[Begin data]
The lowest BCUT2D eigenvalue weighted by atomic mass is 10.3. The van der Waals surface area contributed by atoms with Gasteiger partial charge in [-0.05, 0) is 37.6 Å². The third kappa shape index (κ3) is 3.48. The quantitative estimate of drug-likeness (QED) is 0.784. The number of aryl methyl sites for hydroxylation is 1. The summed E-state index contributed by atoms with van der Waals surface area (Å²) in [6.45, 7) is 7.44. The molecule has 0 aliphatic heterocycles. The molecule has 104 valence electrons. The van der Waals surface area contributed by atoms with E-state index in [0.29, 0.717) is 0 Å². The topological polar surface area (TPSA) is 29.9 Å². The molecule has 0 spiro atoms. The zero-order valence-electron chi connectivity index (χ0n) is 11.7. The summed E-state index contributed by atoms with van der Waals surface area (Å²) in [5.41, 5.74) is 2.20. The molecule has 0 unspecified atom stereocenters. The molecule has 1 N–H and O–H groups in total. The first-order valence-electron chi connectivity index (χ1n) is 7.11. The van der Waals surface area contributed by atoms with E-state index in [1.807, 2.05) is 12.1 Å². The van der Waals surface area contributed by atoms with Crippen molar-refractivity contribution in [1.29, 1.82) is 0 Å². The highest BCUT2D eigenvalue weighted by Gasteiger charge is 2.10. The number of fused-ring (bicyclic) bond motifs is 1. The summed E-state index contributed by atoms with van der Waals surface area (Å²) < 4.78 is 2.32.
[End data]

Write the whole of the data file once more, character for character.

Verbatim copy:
The lowest BCUT2D eigenvalue weighted by atomic mass is 10.3. The van der Waals surface area contributed by atoms with Gasteiger partial charge in [-0.05, 0) is 37.6 Å². The third kappa shape index (κ3) is 3.48. The quantitative estimate of drug-likeness (QED) is 0.784. The number of aryl methyl sites for hydroxylation is 1. The summed E-state index contributed by atoms with van der Waals surface area (Å²) in [6.45, 7) is 7.44. The molecule has 0 aliphatic heterocycles. The molecule has 104 valence electrons. The van der Waals surface area contributed by atoms with E-state index in [0.29, 0.717) is 0 Å². The topological polar surface area (TPSA) is 29.9 Å². The molecule has 0 spiro atoms. The zero-order valence-electron chi connectivity index (χ0n) is 11.7. The summed E-state index contributed by atoms with van der Waals surface area (Å²) in [5.41, 5.74) is 2.20. The molecule has 0 unspecified atom stereocenters. The molecule has 1 N–H and O–H groups in total. The first-order valence-electron chi connectivity index (χ1n) is 7.11. The van der Waals surface area contributed by atoms with E-state index in [1.807, 2.05) is 12.1 Å². The van der Waals surface area contributed by atoms with Crippen molar-refractivity contribution in [1.29, 1.82) is 0 Å². The highest BCUT2D eigenvalue weighted by Gasteiger charge is 2.10. The number of fused-ring (bicyclic) bond motifs is 1. The summed E-state index contributed by atoms with van der Waals surface area (Å²) < 4.78 is 2.32.